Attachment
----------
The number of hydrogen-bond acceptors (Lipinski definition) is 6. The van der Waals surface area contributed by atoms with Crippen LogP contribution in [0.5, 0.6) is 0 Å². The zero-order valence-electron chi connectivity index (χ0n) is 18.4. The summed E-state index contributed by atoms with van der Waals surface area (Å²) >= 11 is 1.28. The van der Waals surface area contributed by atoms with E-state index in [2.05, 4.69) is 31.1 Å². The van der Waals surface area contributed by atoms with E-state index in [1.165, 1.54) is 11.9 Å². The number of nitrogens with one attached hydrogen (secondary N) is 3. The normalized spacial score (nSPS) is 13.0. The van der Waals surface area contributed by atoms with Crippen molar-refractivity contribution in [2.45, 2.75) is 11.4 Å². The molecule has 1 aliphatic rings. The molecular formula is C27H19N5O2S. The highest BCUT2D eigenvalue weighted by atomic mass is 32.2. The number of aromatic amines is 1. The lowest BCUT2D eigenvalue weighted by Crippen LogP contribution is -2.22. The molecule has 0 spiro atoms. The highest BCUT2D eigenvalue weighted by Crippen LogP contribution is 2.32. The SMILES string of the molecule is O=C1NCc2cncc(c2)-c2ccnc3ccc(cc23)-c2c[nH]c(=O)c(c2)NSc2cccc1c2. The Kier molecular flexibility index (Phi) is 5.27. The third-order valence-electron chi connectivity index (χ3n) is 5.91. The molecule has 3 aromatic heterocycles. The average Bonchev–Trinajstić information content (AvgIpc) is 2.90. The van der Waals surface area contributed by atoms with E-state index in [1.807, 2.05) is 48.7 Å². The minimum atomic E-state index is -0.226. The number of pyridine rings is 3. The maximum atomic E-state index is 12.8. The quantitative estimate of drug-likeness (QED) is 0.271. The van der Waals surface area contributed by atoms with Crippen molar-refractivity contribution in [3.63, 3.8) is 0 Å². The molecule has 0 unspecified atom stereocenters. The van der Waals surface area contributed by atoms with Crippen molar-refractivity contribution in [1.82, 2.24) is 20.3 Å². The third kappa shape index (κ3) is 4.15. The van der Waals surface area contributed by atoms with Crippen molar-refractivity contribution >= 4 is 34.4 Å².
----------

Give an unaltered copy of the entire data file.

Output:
The number of hydrogen-bond acceptors (Lipinski definition) is 6. The van der Waals surface area contributed by atoms with Crippen LogP contribution in [0.5, 0.6) is 0 Å². The zero-order valence-electron chi connectivity index (χ0n) is 18.4. The summed E-state index contributed by atoms with van der Waals surface area (Å²) >= 11 is 1.28. The van der Waals surface area contributed by atoms with E-state index in [2.05, 4.69) is 31.1 Å². The van der Waals surface area contributed by atoms with E-state index in [1.165, 1.54) is 11.9 Å². The number of nitrogens with one attached hydrogen (secondary N) is 3. The normalized spacial score (nSPS) is 13.0. The van der Waals surface area contributed by atoms with Crippen molar-refractivity contribution in [2.45, 2.75) is 11.4 Å². The molecule has 1 aliphatic rings. The molecular formula is C27H19N5O2S. The highest BCUT2D eigenvalue weighted by atomic mass is 32.2. The number of aromatic amines is 1. The lowest BCUT2D eigenvalue weighted by Crippen LogP contribution is -2.22. The molecule has 0 spiro atoms. The highest BCUT2D eigenvalue weighted by Crippen LogP contribution is 2.32. The SMILES string of the molecule is O=C1NCc2cncc(c2)-c2ccnc3ccc(cc23)-c2c[nH]c(=O)c(c2)NSc2cccc1c2. The Kier molecular flexibility index (Phi) is 5.27. The third-order valence-electron chi connectivity index (χ3n) is 5.91. The molecule has 3 aromatic heterocycles. The average Bonchev–Trinajstić information content (AvgIpc) is 2.90. The van der Waals surface area contributed by atoms with E-state index in [1.807, 2.05) is 48.7 Å². The minimum atomic E-state index is -0.226. The number of pyridine rings is 3. The maximum atomic E-state index is 12.8. The quantitative estimate of drug-likeness (QED) is 0.271. The van der Waals surface area contributed by atoms with Crippen molar-refractivity contribution in [3.63, 3.8) is 0 Å². The molecule has 0 unspecified atom stereocenters. The van der Waals surface area contributed by atoms with Crippen molar-refractivity contribution in [1.82, 2.24) is 20.3 Å². The third kappa shape index (κ3) is 4.15. The van der Waals surface area contributed by atoms with Crippen molar-refractivity contribution >= 4 is 34.4 Å².